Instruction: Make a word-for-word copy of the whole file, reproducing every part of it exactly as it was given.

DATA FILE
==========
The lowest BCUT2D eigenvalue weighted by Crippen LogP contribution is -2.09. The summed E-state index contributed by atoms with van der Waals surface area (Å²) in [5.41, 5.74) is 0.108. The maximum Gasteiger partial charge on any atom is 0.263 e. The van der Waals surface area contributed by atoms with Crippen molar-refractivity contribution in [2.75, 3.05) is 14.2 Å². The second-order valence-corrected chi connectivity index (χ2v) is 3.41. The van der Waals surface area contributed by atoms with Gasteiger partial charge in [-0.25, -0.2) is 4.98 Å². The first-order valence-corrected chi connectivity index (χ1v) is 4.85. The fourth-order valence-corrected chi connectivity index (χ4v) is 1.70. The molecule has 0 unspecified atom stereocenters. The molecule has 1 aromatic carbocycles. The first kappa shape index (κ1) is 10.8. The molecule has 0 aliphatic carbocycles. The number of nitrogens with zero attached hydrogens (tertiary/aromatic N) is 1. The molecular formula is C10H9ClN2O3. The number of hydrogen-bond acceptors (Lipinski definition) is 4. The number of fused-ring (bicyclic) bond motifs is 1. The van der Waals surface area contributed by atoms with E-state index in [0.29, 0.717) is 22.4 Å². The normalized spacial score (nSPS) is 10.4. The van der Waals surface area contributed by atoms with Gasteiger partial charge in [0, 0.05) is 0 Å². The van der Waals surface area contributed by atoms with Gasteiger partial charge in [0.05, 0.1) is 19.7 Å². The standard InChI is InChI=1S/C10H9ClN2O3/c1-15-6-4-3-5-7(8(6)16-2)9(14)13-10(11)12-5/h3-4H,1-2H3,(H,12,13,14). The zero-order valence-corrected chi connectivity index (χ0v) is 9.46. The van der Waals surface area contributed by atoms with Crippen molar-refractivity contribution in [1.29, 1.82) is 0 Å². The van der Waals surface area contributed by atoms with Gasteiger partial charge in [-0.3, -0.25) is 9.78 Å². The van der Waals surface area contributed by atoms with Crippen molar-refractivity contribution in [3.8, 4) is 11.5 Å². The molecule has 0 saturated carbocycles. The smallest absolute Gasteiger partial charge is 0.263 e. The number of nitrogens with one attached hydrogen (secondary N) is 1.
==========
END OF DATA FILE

The lowest BCUT2D eigenvalue weighted by Crippen LogP contribution is -2.09. The summed E-state index contributed by atoms with van der Waals surface area (Å²) in [5.41, 5.74) is 0.108. The maximum Gasteiger partial charge on any atom is 0.263 e. The van der Waals surface area contributed by atoms with Crippen molar-refractivity contribution in [2.75, 3.05) is 14.2 Å². The second-order valence-corrected chi connectivity index (χ2v) is 3.41. The van der Waals surface area contributed by atoms with Gasteiger partial charge in [-0.25, -0.2) is 4.98 Å². The first-order valence-corrected chi connectivity index (χ1v) is 4.85. The fourth-order valence-corrected chi connectivity index (χ4v) is 1.70. The molecule has 0 unspecified atom stereocenters. The molecule has 1 aromatic carbocycles. The first kappa shape index (κ1) is 10.8. The molecule has 0 aliphatic carbocycles. The number of nitrogens with zero attached hydrogens (tertiary/aromatic N) is 1. The molecular formula is C10H9ClN2O3. The number of hydrogen-bond acceptors (Lipinski definition) is 4. The number of fused-ring (bicyclic) bond motifs is 1. The van der Waals surface area contributed by atoms with E-state index in [0.29, 0.717) is 22.4 Å². The normalized spacial score (nSPS) is 10.4. The van der Waals surface area contributed by atoms with Gasteiger partial charge in [0, 0.05) is 0 Å². The van der Waals surface area contributed by atoms with Gasteiger partial charge in [0.05, 0.1) is 19.7 Å². The standard InChI is InChI=1S/C10H9ClN2O3/c1-15-6-4-3-5-7(8(6)16-2)9(14)13-10(11)12-5/h3-4H,1-2H3,(H,12,13,14). The zero-order valence-corrected chi connectivity index (χ0v) is 9.46. The van der Waals surface area contributed by atoms with Crippen molar-refractivity contribution in [1.29, 1.82) is 0 Å². The van der Waals surface area contributed by atoms with Gasteiger partial charge in [-0.3, -0.25) is 9.78 Å². The van der Waals surface area contributed by atoms with Crippen molar-refractivity contribution in [3.8, 4) is 11.5 Å². The molecule has 0 saturated carbocycles. The smallest absolute Gasteiger partial charge is 0.263 e. The number of nitrogens with one attached hydrogen (secondary N) is 1.